Dominating Washington Square Park and the imagination of painter Everett Shinn is the majestic marble Washington Arch, standing guard at the end of Fifth Avenue since 1892.

Here’s the spare beauty of a winter’s night at the arch: the gray-blue sky, and silvery, almost spooky tree branches. The low-rise buildings around the perimeter give the park the look of a town surrounding a village green—which makes sense, because Washington Square Park is the village green for the Village.

But then there’s the human misery of navigating cold, wet, windy weather. Shinn gives us a cab driver trying to control his vehicle, a pedestrian using her umbrella like a weapon, and various people with their heads down for protection against the fierce elements of a New York winter.

The one curious thing is the date of the painting: 1929, according to Christie’s, which auctioned it in 2016 for $47,500. The humans in the painting look like people from 1929. The horse-drawn streetcar and cab, however, must have been painted from memory.

[Source: Christie’s]

Two married artists, two similar views looking outside their East Side hotel window

December 19, 2022

When Alfred Stieglitz met Georgia O’Keeffe in 1916, the 52-year-old photographer and 28-year-old painter began a passionate love affair that led to their marriage in 1924 and an artistic adventure of ups and downs until Stieglitz’s death in 1946.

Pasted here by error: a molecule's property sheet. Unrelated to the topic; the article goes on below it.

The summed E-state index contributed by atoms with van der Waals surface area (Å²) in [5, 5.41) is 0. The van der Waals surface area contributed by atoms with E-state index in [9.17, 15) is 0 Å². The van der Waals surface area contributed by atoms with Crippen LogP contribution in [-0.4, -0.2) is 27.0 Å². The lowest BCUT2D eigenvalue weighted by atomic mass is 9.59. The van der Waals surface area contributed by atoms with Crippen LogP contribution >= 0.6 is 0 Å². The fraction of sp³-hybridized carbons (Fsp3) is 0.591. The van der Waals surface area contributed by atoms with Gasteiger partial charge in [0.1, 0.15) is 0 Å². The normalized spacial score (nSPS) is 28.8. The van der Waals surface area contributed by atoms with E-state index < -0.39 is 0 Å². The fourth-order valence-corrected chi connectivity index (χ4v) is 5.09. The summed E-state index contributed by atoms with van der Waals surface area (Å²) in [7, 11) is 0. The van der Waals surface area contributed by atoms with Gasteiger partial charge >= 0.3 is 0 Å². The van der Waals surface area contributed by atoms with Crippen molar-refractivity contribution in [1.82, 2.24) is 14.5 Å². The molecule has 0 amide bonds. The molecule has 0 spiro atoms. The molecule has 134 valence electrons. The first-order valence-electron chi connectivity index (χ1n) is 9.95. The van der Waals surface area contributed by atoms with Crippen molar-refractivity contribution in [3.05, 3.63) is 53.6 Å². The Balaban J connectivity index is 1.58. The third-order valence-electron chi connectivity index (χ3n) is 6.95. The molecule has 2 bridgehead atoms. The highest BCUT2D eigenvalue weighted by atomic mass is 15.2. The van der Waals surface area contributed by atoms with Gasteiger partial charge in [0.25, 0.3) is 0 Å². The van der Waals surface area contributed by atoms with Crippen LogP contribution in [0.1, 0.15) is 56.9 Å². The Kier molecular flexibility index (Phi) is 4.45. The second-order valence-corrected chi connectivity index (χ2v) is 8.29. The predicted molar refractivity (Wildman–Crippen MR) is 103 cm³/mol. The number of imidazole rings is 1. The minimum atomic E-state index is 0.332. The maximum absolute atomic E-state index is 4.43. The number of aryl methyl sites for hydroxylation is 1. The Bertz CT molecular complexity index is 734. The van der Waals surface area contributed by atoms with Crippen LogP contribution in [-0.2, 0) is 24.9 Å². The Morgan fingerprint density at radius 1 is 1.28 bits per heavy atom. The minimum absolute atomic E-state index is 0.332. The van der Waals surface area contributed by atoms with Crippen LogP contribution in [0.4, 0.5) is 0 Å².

At the time, Stieglitz was already part of the New York City art establishment. In the early 1900s he founded the Photo-Secession, a movement to accept photography as an art form. His own work, particularly his city scenes, won praise for its softness and depth.

He also established his own gallery, where he exhibited O’Keeffe’s early abstract drawings before falling in love with her and considering her his muse.

After the couple wed, they moved into the Shelton Hotel (bottom image in 1929). A 31-story residential hotel that opened just a year earlier on Lexington Avenue between 48th and 49th Streets, it billed itself as the tallest hotel in the world at the time, with commanding views of the East Side of Manhattan.

Stieglitz and O’Keeffe took advantage of these views. From their apartment on the 30th floor, O’Keeffe painted several images of what she saw outside her window in the 1920s—industry along the East River, the lit-up windows of skyscrapers lining the business corridors of East Midtown after dark.

But one from 1928 struck me the most, and it’s simply titled “East River From the Shelton Hotel” (top image). Though the couple had very different styles and worked in different mediums, the painting feels very similar to a 1927 Stieglitz photo.

“From Room 3003—the Shelton, New York, Looking Northeast” captures the same expansive cityscape of neat and uniform low-rise tenement blocks and belching smoke along the riverfront.

Both works seem to hint that the East Side which came of age in the late 19th century would soon give way to the tall, sleek city of the Machine Age that Stieglitz and O’Keeffe were currently part of.

[First image: Metropolitan Museum of Art; Second image: Art Institute of Chicago; third image: MCNY, X2010.29.218]